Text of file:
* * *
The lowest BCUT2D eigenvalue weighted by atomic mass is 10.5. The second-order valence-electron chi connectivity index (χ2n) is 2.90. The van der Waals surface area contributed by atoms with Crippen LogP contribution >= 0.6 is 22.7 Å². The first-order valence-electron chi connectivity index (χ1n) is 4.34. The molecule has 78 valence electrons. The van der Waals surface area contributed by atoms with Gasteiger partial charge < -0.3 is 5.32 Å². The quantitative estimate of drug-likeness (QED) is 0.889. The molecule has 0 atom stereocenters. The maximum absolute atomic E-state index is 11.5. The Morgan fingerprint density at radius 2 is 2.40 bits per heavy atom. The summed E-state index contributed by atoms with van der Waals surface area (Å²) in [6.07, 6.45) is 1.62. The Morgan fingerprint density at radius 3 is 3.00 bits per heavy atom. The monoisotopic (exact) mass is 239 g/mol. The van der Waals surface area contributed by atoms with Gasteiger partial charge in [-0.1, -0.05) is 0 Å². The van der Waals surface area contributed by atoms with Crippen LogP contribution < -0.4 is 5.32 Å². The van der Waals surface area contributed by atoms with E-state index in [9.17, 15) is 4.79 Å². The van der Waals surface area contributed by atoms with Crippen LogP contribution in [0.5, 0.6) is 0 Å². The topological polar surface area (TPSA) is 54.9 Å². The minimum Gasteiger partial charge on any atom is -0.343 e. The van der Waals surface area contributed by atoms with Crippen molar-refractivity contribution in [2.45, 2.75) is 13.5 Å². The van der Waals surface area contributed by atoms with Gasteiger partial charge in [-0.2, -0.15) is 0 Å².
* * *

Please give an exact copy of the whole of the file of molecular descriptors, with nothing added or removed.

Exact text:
The lowest BCUT2D eigenvalue weighted by atomic mass is 10.5. The second-order valence-electron chi connectivity index (χ2n) is 2.90. The van der Waals surface area contributed by atoms with Crippen LogP contribution >= 0.6 is 22.7 Å². The first-order valence-electron chi connectivity index (χ1n) is 4.34. The molecule has 78 valence electrons. The van der Waals surface area contributed by atoms with Gasteiger partial charge < -0.3 is 5.32 Å². The quantitative estimate of drug-likeness (QED) is 0.889. The molecule has 0 atom stereocenters. The maximum absolute atomic E-state index is 11.5. The Morgan fingerprint density at radius 2 is 2.40 bits per heavy atom. The summed E-state index contributed by atoms with van der Waals surface area (Å²) in [6.07, 6.45) is 1.62. The Morgan fingerprint density at radius 3 is 3.00 bits per heavy atom. The monoisotopic (exact) mass is 239 g/mol. The van der Waals surface area contributed by atoms with Gasteiger partial charge in [-0.1, -0.05) is 0 Å². The van der Waals surface area contributed by atoms with Crippen LogP contribution < -0.4 is 5.32 Å². The van der Waals surface area contributed by atoms with E-state index in [9.17, 15) is 4.79 Å². The van der Waals surface area contributed by atoms with Crippen LogP contribution in [0.5, 0.6) is 0 Å². The topological polar surface area (TPSA) is 54.9 Å². The minimum Gasteiger partial charge on any atom is -0.343 e. The van der Waals surface area contributed by atoms with Crippen molar-refractivity contribution in [2.45, 2.75) is 13.5 Å². The van der Waals surface area contributed by atoms with Gasteiger partial charge in [-0.2, -0.15) is 0 Å².